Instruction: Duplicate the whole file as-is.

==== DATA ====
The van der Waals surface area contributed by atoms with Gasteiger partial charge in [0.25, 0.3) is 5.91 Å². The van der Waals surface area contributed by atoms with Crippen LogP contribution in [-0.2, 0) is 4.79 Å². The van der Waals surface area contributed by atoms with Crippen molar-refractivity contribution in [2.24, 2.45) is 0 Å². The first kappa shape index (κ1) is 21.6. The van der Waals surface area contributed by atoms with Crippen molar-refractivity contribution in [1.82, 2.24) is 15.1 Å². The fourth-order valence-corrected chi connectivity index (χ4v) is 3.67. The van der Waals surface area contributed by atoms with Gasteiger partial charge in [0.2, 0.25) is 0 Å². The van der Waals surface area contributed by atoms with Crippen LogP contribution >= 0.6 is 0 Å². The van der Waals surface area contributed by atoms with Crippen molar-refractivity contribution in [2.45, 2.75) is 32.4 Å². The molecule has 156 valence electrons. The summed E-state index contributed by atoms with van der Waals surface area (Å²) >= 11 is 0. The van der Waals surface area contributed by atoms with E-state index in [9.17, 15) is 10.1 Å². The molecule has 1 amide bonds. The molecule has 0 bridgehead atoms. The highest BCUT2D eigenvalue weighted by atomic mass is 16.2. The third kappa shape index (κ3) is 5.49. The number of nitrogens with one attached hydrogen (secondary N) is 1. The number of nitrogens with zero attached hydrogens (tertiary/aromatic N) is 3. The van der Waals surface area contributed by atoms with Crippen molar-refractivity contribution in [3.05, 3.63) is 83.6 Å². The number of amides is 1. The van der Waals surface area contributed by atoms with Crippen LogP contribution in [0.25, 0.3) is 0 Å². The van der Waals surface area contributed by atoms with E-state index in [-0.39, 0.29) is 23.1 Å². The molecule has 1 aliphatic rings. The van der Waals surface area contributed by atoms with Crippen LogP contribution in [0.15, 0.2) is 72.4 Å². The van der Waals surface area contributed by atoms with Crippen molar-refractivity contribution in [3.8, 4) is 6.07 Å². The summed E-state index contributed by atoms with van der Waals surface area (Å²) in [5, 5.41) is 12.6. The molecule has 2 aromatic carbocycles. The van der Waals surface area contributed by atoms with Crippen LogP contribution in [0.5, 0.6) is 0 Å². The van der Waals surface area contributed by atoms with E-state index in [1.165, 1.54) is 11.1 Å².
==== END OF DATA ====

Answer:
The van der Waals surface area contributed by atoms with Gasteiger partial charge in [0.25, 0.3) is 5.91 Å². The van der Waals surface area contributed by atoms with Crippen LogP contribution in [-0.2, 0) is 4.79 Å². The van der Waals surface area contributed by atoms with Crippen molar-refractivity contribution in [2.24, 2.45) is 0 Å². The first kappa shape index (κ1) is 21.6. The van der Waals surface area contributed by atoms with Crippen molar-refractivity contribution in [1.82, 2.24) is 15.1 Å². The fourth-order valence-corrected chi connectivity index (χ4v) is 3.67. The van der Waals surface area contributed by atoms with Gasteiger partial charge in [0.2, 0.25) is 0 Å². The van der Waals surface area contributed by atoms with Crippen LogP contribution >= 0.6 is 0 Å². The van der Waals surface area contributed by atoms with Crippen molar-refractivity contribution in [2.45, 2.75) is 32.4 Å². The molecule has 156 valence electrons. The summed E-state index contributed by atoms with van der Waals surface area (Å²) >= 11 is 0. The van der Waals surface area contributed by atoms with E-state index in [9.17, 15) is 10.1 Å². The molecule has 1 amide bonds. The molecule has 0 bridgehead atoms. The highest BCUT2D eigenvalue weighted by atomic mass is 16.2. The third kappa shape index (κ3) is 5.49. The number of nitrogens with one attached hydrogen (secondary N) is 1. The number of nitrogens with zero attached hydrogens (tertiary/aromatic N) is 3. The van der Waals surface area contributed by atoms with Crippen molar-refractivity contribution in [3.05, 3.63) is 83.6 Å². The number of amides is 1. The van der Waals surface area contributed by atoms with Crippen LogP contribution in [0.25, 0.3) is 0 Å². The van der Waals surface area contributed by atoms with E-state index in [-0.39, 0.29) is 23.1 Å². The molecule has 1 aliphatic rings. The van der Waals surface area contributed by atoms with Crippen LogP contribution in [0.15, 0.2) is 72.4 Å². The van der Waals surface area contributed by atoms with Crippen molar-refractivity contribution in [3.8, 4) is 6.07 Å². The summed E-state index contributed by atoms with van der Waals surface area (Å²) in [5, 5.41) is 12.6. The molecule has 2 aromatic carbocycles. The van der Waals surface area contributed by atoms with Crippen LogP contribution in [0.5, 0.6) is 0 Å². The van der Waals surface area contributed by atoms with E-state index in [1.165, 1.54) is 11.1 Å².